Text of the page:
Fifty years ago, divorce was relatively uncommon. Most couples stuck together through thick and thin regardless of whether or not things get rough. These days, getting married and divorced is almost as easy as ordering a pair of shoes online. We marry on a whim and file for divorce almost before the ink is dry on the marriage certificate.
There is no doubt that divorce and relationship breakdown affects kids. The statistics are harsh. Children from broken homes are far more likely to suffer mental health problems – some research studies put the figure at five times as likely. Another survey found that children from broken homes were nine times more likely to commit crimes. The truth is that relationship failures don’t just affect adults; they affect the kids too. But, just because you can’t live with your other half any longer, it doesn’t mean your kids have to suffer.
Kids Come First
The most important thing to remember when a relationship ends is that the kids should always come first. No matter how much you despise your ex – and you may hate them with a passion – your kids have done nothing wrong and they do not deserve to suffer.
All too many couples use their children as bargaining chips. They fight over who is going to have custody, they use the kids as weapons in a war of words, and they do their best to poison their children’s minds against the other parent. Nobody wins except the lawyers thrashing out a financial settlement through the family court system. The children end up emotionally damaged and the parents lose everything, including their dignity. Some kids struggle through, but others need help from a child therapist to help them work through their complex emotions.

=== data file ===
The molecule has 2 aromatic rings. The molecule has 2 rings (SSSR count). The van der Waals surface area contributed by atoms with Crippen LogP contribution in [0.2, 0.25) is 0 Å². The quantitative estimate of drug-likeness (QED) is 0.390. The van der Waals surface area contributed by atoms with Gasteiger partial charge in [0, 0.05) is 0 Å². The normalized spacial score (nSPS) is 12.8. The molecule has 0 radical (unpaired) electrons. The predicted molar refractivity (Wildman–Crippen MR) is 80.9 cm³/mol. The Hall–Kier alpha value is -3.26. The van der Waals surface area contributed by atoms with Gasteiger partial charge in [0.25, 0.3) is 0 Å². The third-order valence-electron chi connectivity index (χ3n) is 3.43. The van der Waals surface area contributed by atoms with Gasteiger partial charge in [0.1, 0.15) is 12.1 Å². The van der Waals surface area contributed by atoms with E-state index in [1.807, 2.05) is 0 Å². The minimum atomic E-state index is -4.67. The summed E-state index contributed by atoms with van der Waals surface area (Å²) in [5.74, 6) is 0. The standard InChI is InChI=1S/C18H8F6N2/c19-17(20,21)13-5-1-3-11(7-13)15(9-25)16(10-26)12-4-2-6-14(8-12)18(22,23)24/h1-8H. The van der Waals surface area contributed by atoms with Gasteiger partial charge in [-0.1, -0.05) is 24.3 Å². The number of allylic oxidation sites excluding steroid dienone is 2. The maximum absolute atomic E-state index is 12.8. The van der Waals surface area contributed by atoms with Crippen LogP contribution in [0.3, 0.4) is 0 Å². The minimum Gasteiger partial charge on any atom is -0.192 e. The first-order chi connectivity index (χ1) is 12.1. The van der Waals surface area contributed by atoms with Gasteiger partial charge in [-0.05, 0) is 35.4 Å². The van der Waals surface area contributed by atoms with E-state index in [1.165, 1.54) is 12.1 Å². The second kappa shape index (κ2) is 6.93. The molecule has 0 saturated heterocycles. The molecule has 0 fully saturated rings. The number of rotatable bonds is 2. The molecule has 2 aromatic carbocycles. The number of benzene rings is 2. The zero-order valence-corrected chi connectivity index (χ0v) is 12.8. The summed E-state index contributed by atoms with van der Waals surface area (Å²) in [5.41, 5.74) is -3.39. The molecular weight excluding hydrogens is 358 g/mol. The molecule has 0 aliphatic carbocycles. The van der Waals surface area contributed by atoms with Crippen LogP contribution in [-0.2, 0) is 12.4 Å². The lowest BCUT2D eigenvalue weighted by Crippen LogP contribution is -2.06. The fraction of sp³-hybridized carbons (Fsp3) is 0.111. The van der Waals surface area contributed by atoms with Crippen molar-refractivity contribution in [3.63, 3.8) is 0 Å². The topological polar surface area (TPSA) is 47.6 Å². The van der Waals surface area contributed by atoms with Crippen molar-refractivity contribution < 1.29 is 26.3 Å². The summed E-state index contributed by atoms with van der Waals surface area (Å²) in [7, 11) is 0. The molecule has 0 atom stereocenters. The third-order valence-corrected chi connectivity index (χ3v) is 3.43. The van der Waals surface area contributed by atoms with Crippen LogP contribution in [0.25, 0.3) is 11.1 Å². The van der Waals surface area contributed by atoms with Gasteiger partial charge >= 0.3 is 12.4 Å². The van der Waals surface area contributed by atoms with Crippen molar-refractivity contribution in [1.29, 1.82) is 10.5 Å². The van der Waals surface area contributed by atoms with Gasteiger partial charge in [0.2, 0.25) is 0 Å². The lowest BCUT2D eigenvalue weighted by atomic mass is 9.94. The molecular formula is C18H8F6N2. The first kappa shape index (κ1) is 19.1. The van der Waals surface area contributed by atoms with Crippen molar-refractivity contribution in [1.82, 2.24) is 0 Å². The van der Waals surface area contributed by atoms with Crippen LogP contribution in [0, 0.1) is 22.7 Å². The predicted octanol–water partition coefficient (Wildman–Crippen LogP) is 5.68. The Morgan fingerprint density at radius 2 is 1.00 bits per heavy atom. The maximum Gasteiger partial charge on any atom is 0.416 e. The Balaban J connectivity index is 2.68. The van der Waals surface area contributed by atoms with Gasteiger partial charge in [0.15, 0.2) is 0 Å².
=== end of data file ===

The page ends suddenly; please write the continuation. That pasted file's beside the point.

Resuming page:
Handle with Care
Even a divorce handled with the utmost care is traumatic for children. Many kids feel in some way responsible for their parents falling out of love or leaving with a third party. They may not ever know what’s going on because nobody thought to tell them. Younger kids end up being shunted back and forth and older kids are caught in the crossfire when each parent starts playing the ‘blame game’.
The only way to minimize the emotional damage is to act like adults. Just because you can’t stand the sight of your ex and you would be happier if you never saw them again, they are still the father/mother of your children, so in the interests of the kids, you need to treat them with respect at all times.
Keep the Lines of Communication Open
Unless your ex is violent or dangerous in some way, keep the lines of communication open. Discuss the needs of the children with them and agree to share responsibility equally. If you want an argument, wait until the kids are somewhere else. Do not share your pain with the kids. It is not their job to act as an armchair therapist. If you need to sound off about something that your ex-partner said or did, call your best friend or speak to a therapist.
Always put your kids’ needs first when a relationship ends. They didn’t ask to be stuck in the middle, so why should they suffer?